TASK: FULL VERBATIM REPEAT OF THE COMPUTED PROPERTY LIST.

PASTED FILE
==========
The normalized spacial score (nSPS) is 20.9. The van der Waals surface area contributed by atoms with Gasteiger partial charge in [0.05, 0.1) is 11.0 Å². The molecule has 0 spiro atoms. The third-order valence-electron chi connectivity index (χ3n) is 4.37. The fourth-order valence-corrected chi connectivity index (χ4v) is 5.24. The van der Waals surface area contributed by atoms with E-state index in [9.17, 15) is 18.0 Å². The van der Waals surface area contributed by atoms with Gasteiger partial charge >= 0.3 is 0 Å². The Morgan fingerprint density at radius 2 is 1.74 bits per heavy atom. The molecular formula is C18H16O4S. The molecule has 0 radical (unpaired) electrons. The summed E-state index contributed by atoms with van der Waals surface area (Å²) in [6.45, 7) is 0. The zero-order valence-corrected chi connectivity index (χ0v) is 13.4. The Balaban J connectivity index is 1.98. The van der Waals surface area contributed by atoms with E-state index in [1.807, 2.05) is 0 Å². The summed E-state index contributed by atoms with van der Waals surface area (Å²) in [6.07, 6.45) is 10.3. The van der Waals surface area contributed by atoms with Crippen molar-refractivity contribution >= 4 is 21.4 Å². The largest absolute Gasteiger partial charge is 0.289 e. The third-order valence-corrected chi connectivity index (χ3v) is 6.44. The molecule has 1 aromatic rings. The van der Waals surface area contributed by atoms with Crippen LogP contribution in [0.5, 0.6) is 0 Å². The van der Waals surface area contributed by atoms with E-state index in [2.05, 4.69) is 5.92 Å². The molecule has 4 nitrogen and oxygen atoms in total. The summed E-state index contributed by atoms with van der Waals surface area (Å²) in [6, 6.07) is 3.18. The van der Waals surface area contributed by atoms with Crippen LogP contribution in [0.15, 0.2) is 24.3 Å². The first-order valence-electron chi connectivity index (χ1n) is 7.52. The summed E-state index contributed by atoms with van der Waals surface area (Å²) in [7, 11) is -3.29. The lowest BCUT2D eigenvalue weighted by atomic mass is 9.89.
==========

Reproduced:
The normalized spacial score (nSPS) is 20.9. The van der Waals surface area contributed by atoms with Gasteiger partial charge in [0.05, 0.1) is 11.0 Å². The molecule has 0 spiro atoms. The third-order valence-electron chi connectivity index (χ3n) is 4.37. The fourth-order valence-corrected chi connectivity index (χ4v) is 5.24. The van der Waals surface area contributed by atoms with E-state index in [9.17, 15) is 18.0 Å². The van der Waals surface area contributed by atoms with Gasteiger partial charge >= 0.3 is 0 Å². The Morgan fingerprint density at radius 2 is 1.74 bits per heavy atom. The molecular formula is C18H16O4S. The molecule has 0 radical (unpaired) electrons. The summed E-state index contributed by atoms with van der Waals surface area (Å²) in [6.45, 7) is 0. The zero-order valence-corrected chi connectivity index (χ0v) is 13.4. The Balaban J connectivity index is 1.98. The van der Waals surface area contributed by atoms with E-state index in [1.807, 2.05) is 0 Å². The summed E-state index contributed by atoms with van der Waals surface area (Å²) in [6.07, 6.45) is 10.3. The van der Waals surface area contributed by atoms with Crippen molar-refractivity contribution >= 4 is 21.4 Å². The largest absolute Gasteiger partial charge is 0.289 e. The third-order valence-corrected chi connectivity index (χ3v) is 6.44. The molecule has 1 aromatic rings. The van der Waals surface area contributed by atoms with Crippen LogP contribution in [0.5, 0.6) is 0 Å². The van der Waals surface area contributed by atoms with E-state index in [2.05, 4.69) is 5.92 Å². The molecule has 4 nitrogen and oxygen atoms in total. The summed E-state index contributed by atoms with van der Waals surface area (Å²) in [6, 6.07) is 3.18. The van der Waals surface area contributed by atoms with Crippen LogP contribution in [0.15, 0.2) is 24.3 Å². The first-order valence-electron chi connectivity index (χ1n) is 7.52. The summed E-state index contributed by atoms with van der Waals surface area (Å²) in [7, 11) is -3.29. The lowest BCUT2D eigenvalue weighted by atomic mass is 9.89.